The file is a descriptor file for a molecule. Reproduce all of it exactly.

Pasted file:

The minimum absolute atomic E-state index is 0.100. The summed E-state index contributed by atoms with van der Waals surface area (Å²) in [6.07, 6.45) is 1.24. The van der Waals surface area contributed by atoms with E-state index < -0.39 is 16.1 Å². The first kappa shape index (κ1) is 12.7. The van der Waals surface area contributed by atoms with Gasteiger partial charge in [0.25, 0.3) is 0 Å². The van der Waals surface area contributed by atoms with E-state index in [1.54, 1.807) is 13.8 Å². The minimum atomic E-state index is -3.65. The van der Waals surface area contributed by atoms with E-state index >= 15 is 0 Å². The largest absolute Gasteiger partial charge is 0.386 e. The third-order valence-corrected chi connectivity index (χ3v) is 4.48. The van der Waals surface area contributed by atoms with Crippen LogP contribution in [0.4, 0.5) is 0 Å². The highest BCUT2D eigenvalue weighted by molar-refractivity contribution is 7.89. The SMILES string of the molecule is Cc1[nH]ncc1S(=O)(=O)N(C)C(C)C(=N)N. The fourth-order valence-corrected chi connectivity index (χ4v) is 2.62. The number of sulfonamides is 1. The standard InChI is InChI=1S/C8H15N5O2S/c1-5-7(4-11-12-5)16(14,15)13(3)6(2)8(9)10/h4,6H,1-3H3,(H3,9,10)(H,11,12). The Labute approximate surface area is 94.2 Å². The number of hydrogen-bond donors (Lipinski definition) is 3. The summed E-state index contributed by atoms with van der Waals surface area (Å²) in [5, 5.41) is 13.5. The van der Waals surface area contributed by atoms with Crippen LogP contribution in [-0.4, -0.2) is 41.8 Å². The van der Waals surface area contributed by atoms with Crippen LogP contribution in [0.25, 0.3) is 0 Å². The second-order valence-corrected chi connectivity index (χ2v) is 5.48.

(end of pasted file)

The minimum absolute atomic E-state index is 0.100. The summed E-state index contributed by atoms with van der Waals surface area (Å²) in [6.07, 6.45) is 1.24. The van der Waals surface area contributed by atoms with E-state index < -0.39 is 16.1 Å². The first kappa shape index (κ1) is 12.7. The van der Waals surface area contributed by atoms with Gasteiger partial charge in [0.25, 0.3) is 0 Å². The van der Waals surface area contributed by atoms with E-state index in [1.54, 1.807) is 13.8 Å². The minimum atomic E-state index is -3.65. The van der Waals surface area contributed by atoms with E-state index >= 15 is 0 Å². The largest absolute Gasteiger partial charge is 0.386 e. The third-order valence-corrected chi connectivity index (χ3v) is 4.48. The van der Waals surface area contributed by atoms with Crippen LogP contribution in [0.4, 0.5) is 0 Å². The highest BCUT2D eigenvalue weighted by molar-refractivity contribution is 7.89. The SMILES string of the molecule is Cc1[nH]ncc1S(=O)(=O)N(C)C(C)C(=N)N. The fourth-order valence-corrected chi connectivity index (χ4v) is 2.62. The number of sulfonamides is 1. The standard InChI is InChI=1S/C8H15N5O2S/c1-5-7(4-11-12-5)16(14,15)13(3)6(2)8(9)10/h4,6H,1-3H3,(H3,9,10)(H,11,12). The Labute approximate surface area is 94.2 Å². The number of hydrogen-bond donors (Lipinski definition) is 3. The summed E-state index contributed by atoms with van der Waals surface area (Å²) in [5, 5.41) is 13.5. The van der Waals surface area contributed by atoms with Crippen LogP contribution in [-0.4, -0.2) is 41.8 Å². The van der Waals surface area contributed by atoms with Crippen LogP contribution in [0.25, 0.3) is 0 Å². The second-order valence-corrected chi connectivity index (χ2v) is 5.48.